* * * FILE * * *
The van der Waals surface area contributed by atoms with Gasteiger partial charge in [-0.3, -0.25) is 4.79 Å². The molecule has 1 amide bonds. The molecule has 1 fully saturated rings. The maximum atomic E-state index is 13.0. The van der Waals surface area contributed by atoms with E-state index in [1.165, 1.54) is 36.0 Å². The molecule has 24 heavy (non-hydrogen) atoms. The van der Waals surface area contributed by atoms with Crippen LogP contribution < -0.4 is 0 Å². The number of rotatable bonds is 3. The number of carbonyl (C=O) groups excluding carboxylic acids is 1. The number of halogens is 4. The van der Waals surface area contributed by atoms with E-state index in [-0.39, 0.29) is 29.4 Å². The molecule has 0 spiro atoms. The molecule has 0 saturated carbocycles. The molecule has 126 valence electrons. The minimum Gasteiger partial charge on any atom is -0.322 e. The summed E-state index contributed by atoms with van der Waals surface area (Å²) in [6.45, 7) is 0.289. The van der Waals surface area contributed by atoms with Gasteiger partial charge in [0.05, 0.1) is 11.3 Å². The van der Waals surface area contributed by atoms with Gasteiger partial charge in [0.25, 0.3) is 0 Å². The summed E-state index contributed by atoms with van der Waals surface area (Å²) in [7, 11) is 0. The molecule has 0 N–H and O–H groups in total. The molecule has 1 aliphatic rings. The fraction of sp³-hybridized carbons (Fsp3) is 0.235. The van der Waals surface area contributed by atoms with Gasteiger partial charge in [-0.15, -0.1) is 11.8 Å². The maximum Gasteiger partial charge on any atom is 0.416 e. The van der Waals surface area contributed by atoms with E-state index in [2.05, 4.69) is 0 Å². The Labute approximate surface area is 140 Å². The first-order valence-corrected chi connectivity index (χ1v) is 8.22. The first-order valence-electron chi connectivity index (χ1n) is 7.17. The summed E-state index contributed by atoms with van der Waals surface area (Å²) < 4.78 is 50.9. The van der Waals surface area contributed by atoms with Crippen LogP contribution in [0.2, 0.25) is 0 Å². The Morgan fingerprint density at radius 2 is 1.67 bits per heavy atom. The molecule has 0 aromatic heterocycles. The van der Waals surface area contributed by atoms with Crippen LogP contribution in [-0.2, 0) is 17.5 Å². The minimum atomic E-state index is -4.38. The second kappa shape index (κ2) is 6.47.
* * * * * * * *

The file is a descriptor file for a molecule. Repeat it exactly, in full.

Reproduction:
The van der Waals surface area contributed by atoms with Gasteiger partial charge in [-0.3, -0.25) is 4.79 Å². The molecule has 1 amide bonds. The molecule has 1 fully saturated rings. The maximum atomic E-state index is 13.0. The van der Waals surface area contributed by atoms with E-state index in [1.165, 1.54) is 36.0 Å². The molecule has 24 heavy (non-hydrogen) atoms. The van der Waals surface area contributed by atoms with Crippen LogP contribution < -0.4 is 0 Å². The number of rotatable bonds is 3. The number of carbonyl (C=O) groups excluding carboxylic acids is 1. The number of halogens is 4. The van der Waals surface area contributed by atoms with E-state index in [-0.39, 0.29) is 29.4 Å². The molecule has 0 spiro atoms. The molecule has 0 saturated carbocycles. The molecule has 126 valence electrons. The minimum Gasteiger partial charge on any atom is -0.322 e. The summed E-state index contributed by atoms with van der Waals surface area (Å²) in [6.45, 7) is 0.289. The van der Waals surface area contributed by atoms with Gasteiger partial charge in [0.05, 0.1) is 11.3 Å². The van der Waals surface area contributed by atoms with Gasteiger partial charge in [0.25, 0.3) is 0 Å². The summed E-state index contributed by atoms with van der Waals surface area (Å²) in [7, 11) is 0. The molecule has 0 N–H and O–H groups in total. The molecule has 1 aliphatic rings. The fraction of sp³-hybridized carbons (Fsp3) is 0.235. The van der Waals surface area contributed by atoms with Gasteiger partial charge in [-0.15, -0.1) is 11.8 Å². The maximum Gasteiger partial charge on any atom is 0.416 e. The van der Waals surface area contributed by atoms with E-state index in [2.05, 4.69) is 0 Å². The Labute approximate surface area is 140 Å². The first-order valence-corrected chi connectivity index (χ1v) is 8.22. The first-order valence-electron chi connectivity index (χ1n) is 7.17. The summed E-state index contributed by atoms with van der Waals surface area (Å²) < 4.78 is 50.9. The van der Waals surface area contributed by atoms with Crippen LogP contribution in [0.2, 0.25) is 0 Å². The Morgan fingerprint density at radius 2 is 1.67 bits per heavy atom. The molecule has 0 aromatic heterocycles. The van der Waals surface area contributed by atoms with Crippen LogP contribution in [-0.2, 0) is 17.5 Å². The minimum atomic E-state index is -4.38. The second kappa shape index (κ2) is 6.47.